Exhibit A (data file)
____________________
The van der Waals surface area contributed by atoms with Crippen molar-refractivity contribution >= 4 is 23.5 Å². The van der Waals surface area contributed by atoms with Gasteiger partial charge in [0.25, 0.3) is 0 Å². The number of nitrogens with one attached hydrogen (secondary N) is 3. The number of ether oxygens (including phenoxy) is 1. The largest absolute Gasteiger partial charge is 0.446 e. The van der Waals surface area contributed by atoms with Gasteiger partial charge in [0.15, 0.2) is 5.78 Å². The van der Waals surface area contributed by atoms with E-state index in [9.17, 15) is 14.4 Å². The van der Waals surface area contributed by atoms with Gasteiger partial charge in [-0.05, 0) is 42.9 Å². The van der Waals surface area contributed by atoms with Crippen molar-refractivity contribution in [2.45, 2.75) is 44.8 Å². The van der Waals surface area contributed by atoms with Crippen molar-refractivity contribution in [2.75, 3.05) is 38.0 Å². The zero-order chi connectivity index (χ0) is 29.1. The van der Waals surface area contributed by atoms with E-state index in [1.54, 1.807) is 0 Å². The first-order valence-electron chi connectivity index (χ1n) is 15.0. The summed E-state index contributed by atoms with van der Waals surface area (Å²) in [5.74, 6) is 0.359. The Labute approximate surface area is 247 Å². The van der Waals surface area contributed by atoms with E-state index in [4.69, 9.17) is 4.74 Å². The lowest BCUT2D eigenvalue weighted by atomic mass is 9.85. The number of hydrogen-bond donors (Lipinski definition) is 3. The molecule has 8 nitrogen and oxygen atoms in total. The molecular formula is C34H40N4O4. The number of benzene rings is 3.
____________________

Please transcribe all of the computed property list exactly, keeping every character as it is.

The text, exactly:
The van der Waals surface area contributed by atoms with Crippen molar-refractivity contribution >= 4 is 23.5 Å². The van der Waals surface area contributed by atoms with Gasteiger partial charge in [0.25, 0.3) is 0 Å². The number of nitrogens with one attached hydrogen (secondary N) is 3. The number of ether oxygens (including phenoxy) is 1. The largest absolute Gasteiger partial charge is 0.446 e. The van der Waals surface area contributed by atoms with Gasteiger partial charge in [0.15, 0.2) is 5.78 Å². The van der Waals surface area contributed by atoms with E-state index in [9.17, 15) is 14.4 Å². The van der Waals surface area contributed by atoms with Gasteiger partial charge in [-0.05, 0) is 42.9 Å². The van der Waals surface area contributed by atoms with Crippen molar-refractivity contribution in [2.45, 2.75) is 44.8 Å². The van der Waals surface area contributed by atoms with Crippen molar-refractivity contribution in [2.75, 3.05) is 38.0 Å². The zero-order chi connectivity index (χ0) is 29.1. The van der Waals surface area contributed by atoms with E-state index in [1.54, 1.807) is 0 Å². The first-order valence-electron chi connectivity index (χ1n) is 15.0. The summed E-state index contributed by atoms with van der Waals surface area (Å²) in [5.74, 6) is 0.359. The Labute approximate surface area is 247 Å². The van der Waals surface area contributed by atoms with E-state index in [4.69, 9.17) is 4.74 Å². The lowest BCUT2D eigenvalue weighted by atomic mass is 9.85. The number of hydrogen-bond donors (Lipinski definition) is 3. The molecule has 8 nitrogen and oxygen atoms in total. The molecular formula is C34H40N4O4. The number of benzene rings is 3.